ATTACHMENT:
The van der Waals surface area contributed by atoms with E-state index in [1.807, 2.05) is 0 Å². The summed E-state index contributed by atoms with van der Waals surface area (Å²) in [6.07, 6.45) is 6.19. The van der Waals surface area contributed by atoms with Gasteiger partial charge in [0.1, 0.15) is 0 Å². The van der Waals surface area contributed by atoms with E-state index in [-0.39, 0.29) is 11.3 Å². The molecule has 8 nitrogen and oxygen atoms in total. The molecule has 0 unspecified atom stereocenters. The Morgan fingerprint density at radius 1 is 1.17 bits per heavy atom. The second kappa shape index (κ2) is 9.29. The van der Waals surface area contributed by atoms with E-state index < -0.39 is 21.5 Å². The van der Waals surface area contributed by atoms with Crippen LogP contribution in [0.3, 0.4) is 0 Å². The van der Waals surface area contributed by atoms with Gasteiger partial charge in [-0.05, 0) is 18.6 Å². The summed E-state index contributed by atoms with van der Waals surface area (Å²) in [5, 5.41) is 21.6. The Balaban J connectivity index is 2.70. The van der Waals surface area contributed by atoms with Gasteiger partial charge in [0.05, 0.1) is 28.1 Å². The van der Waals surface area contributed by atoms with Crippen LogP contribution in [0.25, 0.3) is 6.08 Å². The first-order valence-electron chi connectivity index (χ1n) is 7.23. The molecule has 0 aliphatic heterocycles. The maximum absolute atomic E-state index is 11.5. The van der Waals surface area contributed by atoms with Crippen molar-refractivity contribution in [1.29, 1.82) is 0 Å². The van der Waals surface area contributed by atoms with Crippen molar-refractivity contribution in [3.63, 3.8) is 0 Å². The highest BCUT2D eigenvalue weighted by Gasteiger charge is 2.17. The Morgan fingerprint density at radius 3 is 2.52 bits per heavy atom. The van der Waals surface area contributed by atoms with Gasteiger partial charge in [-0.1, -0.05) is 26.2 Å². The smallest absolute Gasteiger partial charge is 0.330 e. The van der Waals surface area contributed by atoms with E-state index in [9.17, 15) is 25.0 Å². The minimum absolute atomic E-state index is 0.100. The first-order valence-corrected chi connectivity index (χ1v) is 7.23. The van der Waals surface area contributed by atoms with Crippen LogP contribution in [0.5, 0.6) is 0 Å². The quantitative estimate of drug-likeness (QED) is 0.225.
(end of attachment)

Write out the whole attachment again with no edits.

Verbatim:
The van der Waals surface area contributed by atoms with E-state index in [1.807, 2.05) is 0 Å². The summed E-state index contributed by atoms with van der Waals surface area (Å²) in [6.07, 6.45) is 6.19. The van der Waals surface area contributed by atoms with Gasteiger partial charge in [0.1, 0.15) is 0 Å². The van der Waals surface area contributed by atoms with E-state index in [-0.39, 0.29) is 11.3 Å². The molecule has 8 nitrogen and oxygen atoms in total. The molecule has 0 unspecified atom stereocenters. The Morgan fingerprint density at radius 1 is 1.17 bits per heavy atom. The second kappa shape index (κ2) is 9.29. The van der Waals surface area contributed by atoms with E-state index < -0.39 is 21.5 Å². The van der Waals surface area contributed by atoms with Crippen LogP contribution in [0.3, 0.4) is 0 Å². The van der Waals surface area contributed by atoms with Gasteiger partial charge in [-0.05, 0) is 18.6 Å². The summed E-state index contributed by atoms with van der Waals surface area (Å²) in [5, 5.41) is 21.6. The Balaban J connectivity index is 2.70. The van der Waals surface area contributed by atoms with Gasteiger partial charge in [0.05, 0.1) is 28.1 Å². The van der Waals surface area contributed by atoms with Crippen LogP contribution in [0.25, 0.3) is 6.08 Å². The first-order valence-electron chi connectivity index (χ1n) is 7.23. The molecule has 0 aliphatic heterocycles. The maximum absolute atomic E-state index is 11.5. The van der Waals surface area contributed by atoms with Crippen molar-refractivity contribution in [1.29, 1.82) is 0 Å². The van der Waals surface area contributed by atoms with Crippen molar-refractivity contribution in [3.63, 3.8) is 0 Å². The highest BCUT2D eigenvalue weighted by Gasteiger charge is 2.17. The Morgan fingerprint density at radius 3 is 2.52 bits per heavy atom. The van der Waals surface area contributed by atoms with Gasteiger partial charge in [-0.1, -0.05) is 26.2 Å². The smallest absolute Gasteiger partial charge is 0.330 e. The van der Waals surface area contributed by atoms with E-state index in [9.17, 15) is 25.0 Å². The minimum absolute atomic E-state index is 0.100. The first-order valence-corrected chi connectivity index (χ1v) is 7.23. The van der Waals surface area contributed by atoms with Crippen LogP contribution in [0.5, 0.6) is 0 Å². The quantitative estimate of drug-likeness (QED) is 0.225.